Lobster bisque

To make this food sing, you do want to make the effort. The shells of this crustacean are packed with flavour, so you must use them to your benefit. Lobster is an expensive ingredients, so this is perhaps something to make when you’re seriously trying to impress someone. This soup is very decadent and luxurious. Most of the meat will be used in the base of the soup, however you could save some of the meat to be eaten either on it’s own, or as pieces in the soup. It’s always satisfying to bite into a juicy piece of meat. I got my lobsters from the fishmongers already boiled. You can serve this as a main soup, or it works very well as a starter.

serves 6
2 fresh lobsters
1 onion
1 carrot
1 celery stick
2 litres water
2 tbsp tomato paste
200ml brandy
2 tsp sea salt
1 tbsp black peppercorns
2 bay leaves
3 garlic cloves
5 parsley stalks
25g butter
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1 shallot
1 garlic clove
1 tbsp lemon juice
3 tbsp flour
150ml double cream
handful of dill, finely chopped
salt
black pepper

25g butter

1. Cut the shell on the belly side, to remove the meat. Pull the tail part of the shell separate from the head. Discard what’s inside the head, but keep all the shell of the lobster. Set all of the tail and claw meat aside.

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2. Place the butter and all other ingredients apart from the brandy and water into a large pan. Fry on medium to high heat, stirring, to ensure the shells are fried. Then, pour in the brandy, and let it bubble for a few minutes, then add the water. Simmer the stock for about an hour.

3. Melt the butter in another pan, and fry the shallots and garlic on a medium heat for couple of minutes, until the shallots are translucent. Add the flour, and stir together. Add the lemon juice, and start straining the stock from the shells. Keep stirring the mixture, to incorporate the liquid into the flour mixture. Little by little it will become thinner liquid.

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4. Once all the liquid had been used , place in a blender, together with the lobster meat, and blitz until smooth. Return to the pan, and add the cream and dill. Season to taste.

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Crêpes

Crêpes are a good, easy choice when you feel like you would like to treat yourself (or your family) to a sweet breakfast. All ingredients are part of most households’ basic cupboard, so this doesn’t require much pre-planning. And why not make a big enough batter to have some left over, to use for savoury galettes later?

makes 8 large crêpes
2 eggs
600 ml milk
250 ml basic wheat flour
1/2 tsp salt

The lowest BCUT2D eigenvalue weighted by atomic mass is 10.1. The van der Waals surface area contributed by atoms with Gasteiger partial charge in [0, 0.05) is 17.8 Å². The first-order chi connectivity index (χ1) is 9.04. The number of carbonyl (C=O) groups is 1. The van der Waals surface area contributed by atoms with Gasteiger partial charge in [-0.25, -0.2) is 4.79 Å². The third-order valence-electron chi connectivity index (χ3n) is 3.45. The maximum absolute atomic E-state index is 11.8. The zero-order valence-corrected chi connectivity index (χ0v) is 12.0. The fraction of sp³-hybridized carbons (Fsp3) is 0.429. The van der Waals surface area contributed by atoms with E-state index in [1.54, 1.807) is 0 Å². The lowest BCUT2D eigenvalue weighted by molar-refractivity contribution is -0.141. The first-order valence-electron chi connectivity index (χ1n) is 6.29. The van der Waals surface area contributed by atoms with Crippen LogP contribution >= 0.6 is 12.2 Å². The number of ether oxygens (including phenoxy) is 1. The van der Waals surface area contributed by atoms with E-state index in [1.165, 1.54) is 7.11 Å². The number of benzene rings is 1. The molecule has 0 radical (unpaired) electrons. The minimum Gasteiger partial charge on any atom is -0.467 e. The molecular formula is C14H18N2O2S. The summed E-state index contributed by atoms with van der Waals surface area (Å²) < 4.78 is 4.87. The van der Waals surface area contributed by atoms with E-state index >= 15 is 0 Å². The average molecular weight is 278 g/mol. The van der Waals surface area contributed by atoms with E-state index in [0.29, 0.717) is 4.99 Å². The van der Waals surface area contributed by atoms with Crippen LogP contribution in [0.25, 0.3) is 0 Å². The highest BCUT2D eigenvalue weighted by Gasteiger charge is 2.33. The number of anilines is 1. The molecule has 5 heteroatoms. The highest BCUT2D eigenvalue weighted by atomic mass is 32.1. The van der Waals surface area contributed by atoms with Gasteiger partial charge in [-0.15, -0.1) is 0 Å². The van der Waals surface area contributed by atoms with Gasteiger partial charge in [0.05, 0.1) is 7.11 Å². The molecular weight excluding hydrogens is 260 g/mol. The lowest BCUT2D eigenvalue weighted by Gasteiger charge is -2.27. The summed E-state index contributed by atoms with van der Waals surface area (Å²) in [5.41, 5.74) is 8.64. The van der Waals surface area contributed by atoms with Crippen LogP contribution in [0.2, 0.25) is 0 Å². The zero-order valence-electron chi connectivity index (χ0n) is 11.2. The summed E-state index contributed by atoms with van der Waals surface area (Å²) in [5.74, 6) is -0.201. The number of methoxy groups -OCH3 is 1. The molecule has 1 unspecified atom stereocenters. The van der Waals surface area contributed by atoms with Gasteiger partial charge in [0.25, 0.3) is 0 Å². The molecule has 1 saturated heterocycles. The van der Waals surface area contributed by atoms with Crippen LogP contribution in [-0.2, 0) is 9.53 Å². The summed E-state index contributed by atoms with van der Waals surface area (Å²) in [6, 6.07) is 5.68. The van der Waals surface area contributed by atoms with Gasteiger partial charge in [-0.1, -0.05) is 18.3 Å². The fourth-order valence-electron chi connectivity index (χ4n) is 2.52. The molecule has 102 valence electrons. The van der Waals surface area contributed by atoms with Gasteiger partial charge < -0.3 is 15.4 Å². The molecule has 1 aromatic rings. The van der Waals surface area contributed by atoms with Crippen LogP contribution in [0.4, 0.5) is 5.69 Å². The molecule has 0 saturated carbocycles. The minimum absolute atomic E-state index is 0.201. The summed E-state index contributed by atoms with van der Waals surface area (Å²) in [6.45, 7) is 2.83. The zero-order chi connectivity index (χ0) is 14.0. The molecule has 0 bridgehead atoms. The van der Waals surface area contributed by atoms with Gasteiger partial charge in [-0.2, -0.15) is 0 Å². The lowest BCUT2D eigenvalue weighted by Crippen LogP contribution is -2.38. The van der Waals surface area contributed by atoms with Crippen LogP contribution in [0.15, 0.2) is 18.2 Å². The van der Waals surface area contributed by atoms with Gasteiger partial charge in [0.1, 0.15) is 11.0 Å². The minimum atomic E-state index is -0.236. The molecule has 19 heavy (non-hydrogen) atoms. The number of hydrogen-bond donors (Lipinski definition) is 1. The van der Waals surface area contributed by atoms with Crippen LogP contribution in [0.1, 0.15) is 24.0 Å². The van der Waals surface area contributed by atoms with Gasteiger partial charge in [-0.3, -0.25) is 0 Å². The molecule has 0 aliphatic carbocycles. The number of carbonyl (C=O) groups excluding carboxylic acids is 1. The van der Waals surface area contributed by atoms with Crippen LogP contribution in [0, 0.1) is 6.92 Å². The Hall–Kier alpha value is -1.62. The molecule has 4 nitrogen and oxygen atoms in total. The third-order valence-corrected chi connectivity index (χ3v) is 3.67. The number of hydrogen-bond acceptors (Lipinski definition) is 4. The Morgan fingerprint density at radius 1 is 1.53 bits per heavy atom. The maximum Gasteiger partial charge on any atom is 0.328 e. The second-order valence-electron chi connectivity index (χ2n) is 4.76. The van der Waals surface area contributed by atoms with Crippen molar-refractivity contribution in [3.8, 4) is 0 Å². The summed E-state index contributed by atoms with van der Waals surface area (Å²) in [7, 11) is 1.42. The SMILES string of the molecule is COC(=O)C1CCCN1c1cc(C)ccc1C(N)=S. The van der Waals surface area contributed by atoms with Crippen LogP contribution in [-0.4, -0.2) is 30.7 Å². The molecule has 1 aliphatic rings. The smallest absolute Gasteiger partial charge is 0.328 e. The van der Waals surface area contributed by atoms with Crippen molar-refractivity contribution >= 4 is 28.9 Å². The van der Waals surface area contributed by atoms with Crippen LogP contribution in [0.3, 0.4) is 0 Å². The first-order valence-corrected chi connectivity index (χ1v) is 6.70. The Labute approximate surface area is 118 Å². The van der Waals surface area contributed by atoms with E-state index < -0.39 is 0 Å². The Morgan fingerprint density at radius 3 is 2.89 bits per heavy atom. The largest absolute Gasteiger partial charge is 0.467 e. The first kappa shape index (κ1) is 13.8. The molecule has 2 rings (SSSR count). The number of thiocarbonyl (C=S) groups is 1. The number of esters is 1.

2 tsp sugar
~ tbsp butter, melted, + extra for frying

1. Slightly whisk the eggs so that the yolks and the whites are combined together. Whisk in half of the milk. Then add the flour little by little, whisking in until all the flour has been added and the mixture is slightly thick batter. Mix rest of the milk into the batter, then add salt, sugar and melted butter, and whisk just to mix everything together.

2. Let the batter rest for about 15 minutes.

3. Give the batter a slight stir. For each crêpe, use a small piece of butter for frying. Melt the butter in a frying pan, and add a ladle (about 100ml) of batter into the pan. I have a large frying pan, and this amount works well. If your pan is smaller, less might be better.

4. The first crêpe tends to take slightly longer to fry, than the rest of them, but generally it will take around 3-4 minutes to cook the first side, and around one minute for the second side, depending on heat. I use medium heat, and fry the first side one setting higher than the second side. When cooking the first side, when the batter has become firm on top, and the crêpe has normally gotten holes in the batter, you can start checking the underside to see whether it’s browned enough. Once the underside is nice golden colour, flip the crêpe over and fry the other side until nice colour.

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5. Serve with your choice of topping and enjoy!

 

Ultimate roast beef

I’ve been on a quest to find that perfect way to cook roast beef, so that it’s very tender, pink and juicy. I’ve been combining tips and tricks from different recipes, and I believe I have now gotten to where I want to be. This is how I will from now on always cook my roast beef. It will take time to cook, however roasting it at such low temperatures should guarantee a perfect result every time. It will really help to use a meat thermometer.

1.6 kg beef roasting joint (I use rump)